Albert Heijn (AH) is the Netherlands’ largest Food and Technology company
Part of Ahold Delhaize, one of the largest retail groups in the world,
Albert Heijn is the Netherlands’ largest supermarket chain. It uses MongoDB Atlas for over 50 microservices that support customer-facing applications, such as their digital receipts. This app gives customers real-time and historical insight into their purchases after paying in-store. MongoDB Atlas is reducing operational overheads through lower maintenance and database administration while enabling faster time to market for new projects, making developers happier and more productive and making savings of 25% per year.
Enabling database evolution
Founded in 1887, Albert Heijn (AH) is the Netherlands’ largest Food and Technology company – a supermarket chain with over 1,000 locations and a thriving online presence. AH relies on constant innovation to attract and retain customers in a competitive market where low-cost and digital native alternatives are always putting pressure on traditional supermarkets. AH also prides itself on continual operational improvement and seamless omnichannel engagement – none of which is possible without a team of dedicated and talented developers.
AH had been using containerization and localized, on-premise instances of MongoDB for almost ten years to stay one step ahead. The company’s autonomous teams are empowered to choose the right tool for the right job, and had initially chosen MongoDB because of its flexible, scalable approach to databases. In 2020 it decided to migrate fully to a Microsoft Azure cloud environment, partly driven by a fivefold increase in online shopping during the first COVID-19 lockdown. This involved migrating its MongoDB databases as part of the process, which would entail some manual scripting. The company wanted to automate the process, introduce new features and ensure cloud-agnosticism so it turned to MongoDB Atlas. “Having worked with MongoDB for so long and been impressed by its capabilities, Atlas was the natural choice. We also needed its latest and greatest features, scalability and flexibility. At the same time, there is practically zero maintenance, so our development team is free to focus on more rewarding and valuable tasks,” explains Bart Rijnders, Site Reliability Lead, Albert Heijn. “We knew what we were getting, having used MongoDB for a long time.”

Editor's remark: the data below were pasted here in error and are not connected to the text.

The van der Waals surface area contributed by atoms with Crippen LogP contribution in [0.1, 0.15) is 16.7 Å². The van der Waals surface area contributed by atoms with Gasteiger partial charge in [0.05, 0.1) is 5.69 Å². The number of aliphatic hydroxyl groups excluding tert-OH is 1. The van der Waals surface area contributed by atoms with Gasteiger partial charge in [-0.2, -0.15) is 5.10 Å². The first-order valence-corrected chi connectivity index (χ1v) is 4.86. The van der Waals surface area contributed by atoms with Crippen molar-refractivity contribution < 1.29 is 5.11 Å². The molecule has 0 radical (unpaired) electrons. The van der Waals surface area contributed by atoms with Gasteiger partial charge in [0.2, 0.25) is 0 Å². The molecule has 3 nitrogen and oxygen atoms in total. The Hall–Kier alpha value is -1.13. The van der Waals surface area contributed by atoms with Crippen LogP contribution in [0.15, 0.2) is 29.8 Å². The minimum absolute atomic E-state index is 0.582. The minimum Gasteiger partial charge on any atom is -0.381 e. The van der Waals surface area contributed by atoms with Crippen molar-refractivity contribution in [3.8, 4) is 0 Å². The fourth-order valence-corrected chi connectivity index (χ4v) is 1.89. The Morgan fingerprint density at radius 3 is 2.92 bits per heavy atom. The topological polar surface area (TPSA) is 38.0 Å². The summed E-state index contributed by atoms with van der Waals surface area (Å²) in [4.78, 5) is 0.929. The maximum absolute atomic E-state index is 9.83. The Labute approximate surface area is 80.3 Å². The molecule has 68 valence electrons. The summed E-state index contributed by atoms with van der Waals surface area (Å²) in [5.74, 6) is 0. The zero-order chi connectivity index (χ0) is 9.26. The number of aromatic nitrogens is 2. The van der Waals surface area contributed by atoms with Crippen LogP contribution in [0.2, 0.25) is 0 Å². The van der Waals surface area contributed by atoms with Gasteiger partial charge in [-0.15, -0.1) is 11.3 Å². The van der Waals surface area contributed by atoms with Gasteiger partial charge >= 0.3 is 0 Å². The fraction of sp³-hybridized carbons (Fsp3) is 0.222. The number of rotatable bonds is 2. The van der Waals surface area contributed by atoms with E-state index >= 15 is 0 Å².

Digital Receipts provide customers with real-time and historical insight into their purchases after paying in-store.
AH worked with MongoDB Professional Services to migrate the services associated with the native, on-premise MongoDB databases. Together, they closely collaborated to ensure a seamless migration. From there, AH handled everything in-house – integrating the Atlas control panel with Terraform, configuring and syncing production.
“Migration was simple. It took just two weeks to get the infrastructure set up and then we were able to sync each of our databases in a single morning. This is because MongoDB has a large and vibrant community of developers and ecosystem of partners around it which has plenty of tools such as Terraform and MongoMirror. Terraform is a key feature AH uses to automate the process at no extra cost, and MongoMirror makes migration easy,” continues Rijnders.